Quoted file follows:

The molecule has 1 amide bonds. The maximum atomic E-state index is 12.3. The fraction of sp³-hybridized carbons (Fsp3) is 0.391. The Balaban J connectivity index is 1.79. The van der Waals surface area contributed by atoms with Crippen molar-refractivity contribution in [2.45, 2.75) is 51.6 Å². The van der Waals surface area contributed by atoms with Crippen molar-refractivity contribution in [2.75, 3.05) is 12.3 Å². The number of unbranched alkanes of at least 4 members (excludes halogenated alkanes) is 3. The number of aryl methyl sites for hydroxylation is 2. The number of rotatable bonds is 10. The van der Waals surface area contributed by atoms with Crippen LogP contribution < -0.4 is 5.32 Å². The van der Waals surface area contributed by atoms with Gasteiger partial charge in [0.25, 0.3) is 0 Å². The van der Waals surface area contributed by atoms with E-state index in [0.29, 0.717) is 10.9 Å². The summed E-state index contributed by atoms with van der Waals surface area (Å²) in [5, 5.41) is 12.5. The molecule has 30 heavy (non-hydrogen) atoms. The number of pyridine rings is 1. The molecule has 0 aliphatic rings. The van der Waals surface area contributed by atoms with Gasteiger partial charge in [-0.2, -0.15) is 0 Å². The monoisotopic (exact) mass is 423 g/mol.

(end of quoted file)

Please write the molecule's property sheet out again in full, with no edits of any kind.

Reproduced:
The molecule has 1 amide bonds. The maximum atomic E-state index is 12.3. The fraction of sp³-hybridized carbons (Fsp3) is 0.391. The Balaban J connectivity index is 1.79. The van der Waals surface area contributed by atoms with Crippen molar-refractivity contribution in [2.45, 2.75) is 51.6 Å². The van der Waals surface area contributed by atoms with Crippen molar-refractivity contribution in [2.75, 3.05) is 12.3 Å². The number of unbranched alkanes of at least 4 members (excludes halogenated alkanes) is 3. The number of aryl methyl sites for hydroxylation is 2. The number of rotatable bonds is 10. The van der Waals surface area contributed by atoms with Crippen LogP contribution < -0.4 is 5.32 Å². The van der Waals surface area contributed by atoms with Gasteiger partial charge in [0.25, 0.3) is 0 Å². The van der Waals surface area contributed by atoms with E-state index in [0.29, 0.717) is 10.9 Å². The summed E-state index contributed by atoms with van der Waals surface area (Å²) in [5, 5.41) is 12.5. The molecule has 30 heavy (non-hydrogen) atoms. The number of pyridine rings is 1. The molecule has 0 aliphatic rings. The van der Waals surface area contributed by atoms with Gasteiger partial charge in [-0.2, -0.15) is 0 Å². The monoisotopic (exact) mass is 423 g/mol.